Executors and personal representatives are tasked with making sure the deceased’s tax obligations are properly dealt with out of the deceased’s estate. An issue that may arise in the course of dealing with the obligations is how to deal with loans and advances from a private company. The Canada Revenue Agency (CRA) recently shared its view on the application of a tax rule to a home purchase loan from a private company.
A Canadian Controlled Private Company (CCPC) is currently in the process of hiring an individual (Mr. A) who will become its CEO. Mr. A is a non-resident and will be required to move to Canada if he accepts the position. Mr. A will also become a shareholder of Eco and will hold 3% of Eco’s outstanding share capital. Due to the high cost of housing, CCPC has agreed to provide Mr. A with a housing loan of up to $1,000,000, repayable over 5 years bearing interest at the prescribed rate. CCPC does not have a previous history of providing housing loans to its shareholder-employees, but it has provided loans to other shareholder-employees to assist in their purchase of shares of CCPC.
In considering the issue of whether “benefits” are conferred upon an individual by virtue of his or her capacity as a shareholder (qua shareholder), or as an employee (qua employee), of a corporation, it is the CRA’s view that “benefits” are received qua shareholder where that person can significantly influence the corporation’s business policy. However, this might not be the case where the individual is only a minority shareholder of the corporation and does not otherwise have significant influence over the corporation.
Generally, a benefit will be conferred qua employee if it is reasonable to conclude that the benefit is conferred on the employee-shareholder as part of a reasonable employee remuneration package. This might be the case where the parties were dealing with each other on an arm’s-length basis at the time such remuneration package was negotiated.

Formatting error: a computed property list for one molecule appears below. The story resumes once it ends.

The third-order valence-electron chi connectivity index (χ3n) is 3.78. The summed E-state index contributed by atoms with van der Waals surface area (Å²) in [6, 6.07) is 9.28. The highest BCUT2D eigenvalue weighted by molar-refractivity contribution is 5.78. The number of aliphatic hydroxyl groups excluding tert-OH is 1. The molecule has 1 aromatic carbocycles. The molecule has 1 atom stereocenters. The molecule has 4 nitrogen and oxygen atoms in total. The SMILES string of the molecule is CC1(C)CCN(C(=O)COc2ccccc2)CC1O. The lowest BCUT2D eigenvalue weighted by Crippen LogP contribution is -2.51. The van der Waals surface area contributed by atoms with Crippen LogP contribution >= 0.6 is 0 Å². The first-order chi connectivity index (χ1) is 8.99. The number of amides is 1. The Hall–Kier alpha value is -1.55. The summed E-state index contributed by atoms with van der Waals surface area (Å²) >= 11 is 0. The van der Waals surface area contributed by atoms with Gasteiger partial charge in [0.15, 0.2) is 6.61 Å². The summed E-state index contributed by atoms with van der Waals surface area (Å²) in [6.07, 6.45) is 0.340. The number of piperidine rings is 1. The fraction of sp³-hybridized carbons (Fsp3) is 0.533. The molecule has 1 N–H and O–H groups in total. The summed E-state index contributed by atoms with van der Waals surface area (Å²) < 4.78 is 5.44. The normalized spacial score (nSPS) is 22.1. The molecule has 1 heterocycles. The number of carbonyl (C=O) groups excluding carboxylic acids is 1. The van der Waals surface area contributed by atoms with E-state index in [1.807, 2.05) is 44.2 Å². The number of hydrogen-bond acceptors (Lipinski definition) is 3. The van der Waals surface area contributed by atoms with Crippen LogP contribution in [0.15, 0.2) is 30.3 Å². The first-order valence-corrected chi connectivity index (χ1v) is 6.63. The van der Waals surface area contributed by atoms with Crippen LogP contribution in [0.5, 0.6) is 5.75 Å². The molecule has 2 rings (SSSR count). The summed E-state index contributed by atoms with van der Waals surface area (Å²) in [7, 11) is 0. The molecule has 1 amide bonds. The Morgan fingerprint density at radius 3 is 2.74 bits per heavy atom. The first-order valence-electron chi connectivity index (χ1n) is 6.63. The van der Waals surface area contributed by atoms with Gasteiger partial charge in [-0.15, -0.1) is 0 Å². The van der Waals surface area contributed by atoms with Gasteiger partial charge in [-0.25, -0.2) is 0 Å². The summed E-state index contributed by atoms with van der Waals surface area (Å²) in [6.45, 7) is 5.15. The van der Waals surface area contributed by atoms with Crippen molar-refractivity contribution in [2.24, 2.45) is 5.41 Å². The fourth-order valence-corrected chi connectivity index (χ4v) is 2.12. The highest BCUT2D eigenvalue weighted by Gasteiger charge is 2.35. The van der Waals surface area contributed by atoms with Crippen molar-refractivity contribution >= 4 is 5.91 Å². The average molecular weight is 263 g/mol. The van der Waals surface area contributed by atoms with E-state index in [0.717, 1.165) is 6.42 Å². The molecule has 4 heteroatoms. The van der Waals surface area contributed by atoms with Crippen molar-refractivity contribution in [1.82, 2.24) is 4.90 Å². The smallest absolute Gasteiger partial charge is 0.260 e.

However, where the employee-shareholder is the only shareholder (or a majority shareholder), the CRA will generally consider a loan to be received by virtue of employment where it can be shown that other employees (whom aren’t shareholders) with similar duties and responsibilities of another similar-sized employer, receive loans of similar amounts and under similar terms and conditions as that granted to the employee shareholder.
In addition, unless the facts clearly indicate otherwise, in circumstances where the option to borrow funds is only made available to shareholders, or when the terms and conditions attached to loans made to employee-shareholders are more favourable than those attached to loans made to other employees, the loan will be considered to have been made to the employee-shareholder qua shareholder. Other factors, such as the local housing market conditions, may also be relevant in making such a determination.
Whether a loan or other indebtedness was received by an individual in his or her capacity as a shareholder or as an employee is a question of fact which can only be determined by reviewing all the relevant factors such as the terms and conditions relating thereto and the relationship of the parties at the time the loan was made, or the indebtedness arose.